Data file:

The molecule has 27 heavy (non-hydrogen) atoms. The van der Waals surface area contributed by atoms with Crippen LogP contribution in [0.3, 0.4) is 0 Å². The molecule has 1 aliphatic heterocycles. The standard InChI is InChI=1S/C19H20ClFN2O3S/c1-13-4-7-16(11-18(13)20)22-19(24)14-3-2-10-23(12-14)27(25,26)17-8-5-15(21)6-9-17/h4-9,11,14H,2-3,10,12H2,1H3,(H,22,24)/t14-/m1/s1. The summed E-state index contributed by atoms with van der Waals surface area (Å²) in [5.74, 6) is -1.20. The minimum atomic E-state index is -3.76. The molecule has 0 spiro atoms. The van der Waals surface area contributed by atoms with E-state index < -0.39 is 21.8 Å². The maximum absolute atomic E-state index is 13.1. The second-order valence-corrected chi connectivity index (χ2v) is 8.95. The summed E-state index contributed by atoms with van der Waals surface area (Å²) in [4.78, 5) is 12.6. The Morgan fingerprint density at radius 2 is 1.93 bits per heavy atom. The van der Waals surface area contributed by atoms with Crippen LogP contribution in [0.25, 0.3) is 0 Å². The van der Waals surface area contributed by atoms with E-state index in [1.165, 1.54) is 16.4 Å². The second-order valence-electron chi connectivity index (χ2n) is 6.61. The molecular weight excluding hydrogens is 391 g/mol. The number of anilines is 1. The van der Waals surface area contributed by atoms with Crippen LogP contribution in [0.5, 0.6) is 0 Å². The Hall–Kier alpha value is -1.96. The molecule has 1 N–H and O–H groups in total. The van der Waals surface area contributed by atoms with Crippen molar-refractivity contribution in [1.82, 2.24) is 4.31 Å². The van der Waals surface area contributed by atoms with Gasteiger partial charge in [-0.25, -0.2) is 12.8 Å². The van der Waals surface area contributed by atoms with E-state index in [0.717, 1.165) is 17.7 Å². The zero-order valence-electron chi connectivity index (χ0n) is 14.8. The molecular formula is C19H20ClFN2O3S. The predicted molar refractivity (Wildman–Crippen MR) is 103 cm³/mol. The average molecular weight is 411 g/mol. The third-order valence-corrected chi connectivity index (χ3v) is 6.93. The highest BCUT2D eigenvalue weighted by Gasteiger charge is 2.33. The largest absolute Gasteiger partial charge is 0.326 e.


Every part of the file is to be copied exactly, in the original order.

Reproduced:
The molecule has 27 heavy (non-hydrogen) atoms. The van der Waals surface area contributed by atoms with Crippen LogP contribution in [0.3, 0.4) is 0 Å². The molecule has 1 aliphatic heterocycles. The standard InChI is InChI=1S/C19H20ClFN2O3S/c1-13-4-7-16(11-18(13)20)22-19(24)14-3-2-10-23(12-14)27(25,26)17-8-5-15(21)6-9-17/h4-9,11,14H,2-3,10,12H2,1H3,(H,22,24)/t14-/m1/s1. The summed E-state index contributed by atoms with van der Waals surface area (Å²) in [5.74, 6) is -1.20. The minimum atomic E-state index is -3.76. The molecule has 0 spiro atoms. The van der Waals surface area contributed by atoms with E-state index < -0.39 is 21.8 Å². The maximum absolute atomic E-state index is 13.1. The second-order valence-corrected chi connectivity index (χ2v) is 8.95. The summed E-state index contributed by atoms with van der Waals surface area (Å²) in [4.78, 5) is 12.6. The Morgan fingerprint density at radius 2 is 1.93 bits per heavy atom. The van der Waals surface area contributed by atoms with Crippen LogP contribution in [0.25, 0.3) is 0 Å². The van der Waals surface area contributed by atoms with E-state index in [1.165, 1.54) is 16.4 Å². The second-order valence-electron chi connectivity index (χ2n) is 6.61. The molecular weight excluding hydrogens is 391 g/mol. The number of anilines is 1. The van der Waals surface area contributed by atoms with Crippen LogP contribution in [0.5, 0.6) is 0 Å². The Hall–Kier alpha value is -1.96. The molecule has 1 N–H and O–H groups in total. The van der Waals surface area contributed by atoms with Crippen molar-refractivity contribution in [1.82, 2.24) is 4.31 Å². The van der Waals surface area contributed by atoms with Gasteiger partial charge in [-0.25, -0.2) is 12.8 Å². The van der Waals surface area contributed by atoms with E-state index in [0.717, 1.165) is 17.7 Å². The zero-order valence-electron chi connectivity index (χ0n) is 14.8. The molecular formula is C19H20ClFN2O3S. The predicted molar refractivity (Wildman–Crippen MR) is 103 cm³/mol. The average molecular weight is 411 g/mol. The third-order valence-corrected chi connectivity index (χ3v) is 6.93. The highest BCUT2D eigenvalue weighted by Gasteiger charge is 2.33. The largest absolute Gasteiger partial charge is 0.326 e.